Great Idea for U.S. Energy Policy: Let’s Follow the Example of Germany!

Francis Menton

As readers here well know, Germany has long sought the mantle of world leader in the march to save the planet by eliminating fossil fuels from the production of energy. This has been the strategy: induce, via large government subsidies and tax credits, the construction of vast amounts of wind turbines and solar panels to generate electricity; and as more of those come online, gradually phase out facilities that use fossil fuels, and also phase out nuclear.

Unfortunately, the Germans have been so blinded by their religious fervor to save the planet that nobody bothered to figure out how much energy storage would be needed to back up these intermittent technologies and keep the grid functioning 24/365 in the absence of fossil fuels and nuclear. Now Germany has an excess of wind and solar facilities that, however, are incapable of providing reliable power on their own; and it has inadequate back-up other than natural gas from Russia. Thus Germany is facing an imminent energy disaster.

Meanwhile, back here in the U.S., the word is that the Senate Democrats have finally gotten their black sheep Joe Manchin on board with a big “green energy” bill to take the U.S. to its own energy nirvana via a big reduction in carbon emissions. And how will that be done? Basically, we’re now going to follow the strategy of Germany! Lots and lots of tax credits and subsidies to build more and more wind turbines and solar panels, without any serious consideration of what will be needed in the way of storage to provide back-up for the intermittency and build a fossil-fuel-free grid. Is anybody around here paying attention to what is going on in the world?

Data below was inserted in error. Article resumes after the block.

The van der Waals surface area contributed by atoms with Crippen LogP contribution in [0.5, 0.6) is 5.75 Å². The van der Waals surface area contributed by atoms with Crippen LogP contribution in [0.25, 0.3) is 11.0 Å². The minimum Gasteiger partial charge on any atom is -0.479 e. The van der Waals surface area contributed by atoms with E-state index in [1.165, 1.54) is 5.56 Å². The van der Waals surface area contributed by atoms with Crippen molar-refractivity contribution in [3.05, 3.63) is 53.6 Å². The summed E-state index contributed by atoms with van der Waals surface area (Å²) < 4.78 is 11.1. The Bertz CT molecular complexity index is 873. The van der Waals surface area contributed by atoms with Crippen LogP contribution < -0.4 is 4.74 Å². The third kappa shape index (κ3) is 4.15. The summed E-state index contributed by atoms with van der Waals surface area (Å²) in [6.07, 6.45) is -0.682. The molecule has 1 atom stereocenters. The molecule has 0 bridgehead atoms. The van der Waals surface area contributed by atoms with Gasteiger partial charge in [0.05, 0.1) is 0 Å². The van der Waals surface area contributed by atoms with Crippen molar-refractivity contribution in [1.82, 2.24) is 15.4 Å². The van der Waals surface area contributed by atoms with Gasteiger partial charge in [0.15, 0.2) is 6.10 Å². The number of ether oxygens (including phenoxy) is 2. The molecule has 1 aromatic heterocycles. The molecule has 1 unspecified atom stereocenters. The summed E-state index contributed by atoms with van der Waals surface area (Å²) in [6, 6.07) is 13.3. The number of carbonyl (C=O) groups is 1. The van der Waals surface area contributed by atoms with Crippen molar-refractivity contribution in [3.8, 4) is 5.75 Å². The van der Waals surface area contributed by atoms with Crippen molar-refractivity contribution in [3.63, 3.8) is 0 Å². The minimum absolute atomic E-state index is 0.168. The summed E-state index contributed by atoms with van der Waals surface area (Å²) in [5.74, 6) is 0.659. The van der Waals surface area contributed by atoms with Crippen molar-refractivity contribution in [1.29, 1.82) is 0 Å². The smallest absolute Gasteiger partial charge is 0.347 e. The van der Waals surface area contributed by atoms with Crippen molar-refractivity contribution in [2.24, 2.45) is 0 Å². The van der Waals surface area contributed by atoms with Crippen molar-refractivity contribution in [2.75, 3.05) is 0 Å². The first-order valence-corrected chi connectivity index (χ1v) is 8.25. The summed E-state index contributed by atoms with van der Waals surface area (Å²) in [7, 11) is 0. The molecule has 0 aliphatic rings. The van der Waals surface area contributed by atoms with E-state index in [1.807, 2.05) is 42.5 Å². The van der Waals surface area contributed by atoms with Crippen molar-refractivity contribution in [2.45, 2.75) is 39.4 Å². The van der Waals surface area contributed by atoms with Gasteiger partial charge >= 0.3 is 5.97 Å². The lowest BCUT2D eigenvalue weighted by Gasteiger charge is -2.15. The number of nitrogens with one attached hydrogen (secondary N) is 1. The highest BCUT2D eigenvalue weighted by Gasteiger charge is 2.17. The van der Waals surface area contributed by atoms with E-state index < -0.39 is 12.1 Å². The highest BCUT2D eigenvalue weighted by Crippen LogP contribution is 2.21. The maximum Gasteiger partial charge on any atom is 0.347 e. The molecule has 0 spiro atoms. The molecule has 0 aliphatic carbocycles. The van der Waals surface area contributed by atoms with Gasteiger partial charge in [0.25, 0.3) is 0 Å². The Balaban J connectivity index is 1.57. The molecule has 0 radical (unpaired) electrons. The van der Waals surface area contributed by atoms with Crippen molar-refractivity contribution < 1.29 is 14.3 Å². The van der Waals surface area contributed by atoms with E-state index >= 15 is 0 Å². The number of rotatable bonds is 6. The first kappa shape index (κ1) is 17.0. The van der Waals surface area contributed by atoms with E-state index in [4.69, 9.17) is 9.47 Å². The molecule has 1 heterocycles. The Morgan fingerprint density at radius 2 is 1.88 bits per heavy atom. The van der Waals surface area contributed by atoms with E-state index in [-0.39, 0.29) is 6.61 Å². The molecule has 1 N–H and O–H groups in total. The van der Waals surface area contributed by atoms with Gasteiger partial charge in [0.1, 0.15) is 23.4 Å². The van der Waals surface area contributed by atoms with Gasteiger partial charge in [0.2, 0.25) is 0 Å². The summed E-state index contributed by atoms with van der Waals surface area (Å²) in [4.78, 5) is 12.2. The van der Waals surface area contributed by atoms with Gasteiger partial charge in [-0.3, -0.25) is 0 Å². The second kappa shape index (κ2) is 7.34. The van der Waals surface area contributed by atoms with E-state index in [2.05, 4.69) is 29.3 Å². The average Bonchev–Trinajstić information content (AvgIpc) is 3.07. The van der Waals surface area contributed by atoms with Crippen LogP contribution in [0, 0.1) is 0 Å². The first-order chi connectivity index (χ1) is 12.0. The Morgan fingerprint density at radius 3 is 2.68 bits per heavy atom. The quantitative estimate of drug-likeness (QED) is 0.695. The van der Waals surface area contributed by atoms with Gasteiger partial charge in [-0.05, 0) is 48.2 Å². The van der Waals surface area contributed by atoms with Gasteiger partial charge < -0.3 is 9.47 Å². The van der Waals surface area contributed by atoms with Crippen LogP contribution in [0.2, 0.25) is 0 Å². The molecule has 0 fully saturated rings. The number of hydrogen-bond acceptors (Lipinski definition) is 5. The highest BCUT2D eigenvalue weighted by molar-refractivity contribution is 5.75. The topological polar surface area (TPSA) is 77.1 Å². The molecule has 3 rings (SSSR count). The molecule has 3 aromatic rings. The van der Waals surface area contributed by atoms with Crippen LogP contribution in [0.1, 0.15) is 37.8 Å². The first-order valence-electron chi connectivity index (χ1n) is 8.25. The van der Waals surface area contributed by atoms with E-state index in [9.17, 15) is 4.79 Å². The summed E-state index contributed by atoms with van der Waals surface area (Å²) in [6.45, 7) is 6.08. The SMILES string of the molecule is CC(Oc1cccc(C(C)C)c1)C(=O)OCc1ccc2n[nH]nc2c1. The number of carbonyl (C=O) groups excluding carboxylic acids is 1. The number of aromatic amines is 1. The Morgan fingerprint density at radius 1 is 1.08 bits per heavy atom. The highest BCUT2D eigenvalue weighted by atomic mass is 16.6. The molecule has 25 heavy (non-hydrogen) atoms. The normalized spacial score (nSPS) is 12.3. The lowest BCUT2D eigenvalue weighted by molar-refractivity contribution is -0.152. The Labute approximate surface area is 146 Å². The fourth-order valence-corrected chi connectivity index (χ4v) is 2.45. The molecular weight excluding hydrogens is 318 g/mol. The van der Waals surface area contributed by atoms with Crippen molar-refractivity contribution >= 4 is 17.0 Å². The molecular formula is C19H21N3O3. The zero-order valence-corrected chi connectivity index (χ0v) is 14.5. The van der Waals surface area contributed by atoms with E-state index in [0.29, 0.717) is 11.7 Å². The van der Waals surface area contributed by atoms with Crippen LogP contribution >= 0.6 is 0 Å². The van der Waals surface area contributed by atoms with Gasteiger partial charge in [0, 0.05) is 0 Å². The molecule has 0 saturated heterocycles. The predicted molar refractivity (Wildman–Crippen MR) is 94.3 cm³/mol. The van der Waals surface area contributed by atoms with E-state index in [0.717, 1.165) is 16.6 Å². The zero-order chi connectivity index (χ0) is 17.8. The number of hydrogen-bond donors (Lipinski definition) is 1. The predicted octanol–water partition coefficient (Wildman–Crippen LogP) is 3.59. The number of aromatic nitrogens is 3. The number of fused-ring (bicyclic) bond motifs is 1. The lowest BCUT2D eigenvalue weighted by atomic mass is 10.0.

Let’s check out the latest news from Germany on the energy front. On Wednesday, July 27, the Guardian reported that Russia had reduced the flow of natural gas to Germany via the Nord Stream pipeline to 20% of capacity. It’s still July, and we’re several months from heating season, but Germany is rapidly realizing that its energy jig is up. Just one day later, on July 28, the Guardian had another article reporting that the energy rationing in Germany has already begun:

Cities in Germany are switching off spotlights on public monuments, turning off fountains, and imposing cold showers on municipal swimming pools and sports halls, as the country races to reduce its energy consumption in the face of a looming Russian gas crisis.

Meanwhile, Germany in June adopted an “energy emergency plan” that involves jacking up consumer prices to force less usage:

[A]n energy emergency plan initiated in June enables utility firms to pass on high gas prices to customers. . . . On Thursday, Germany’s government confirmed that a planned gas surcharge on customers could be much higher than previously expected, to save energy companies from going bankrupt in the coming months.

And Spiked on July 27 reports on various other energy rationing measures that Germany is adopting, well in advance of peak energy usage in the winter: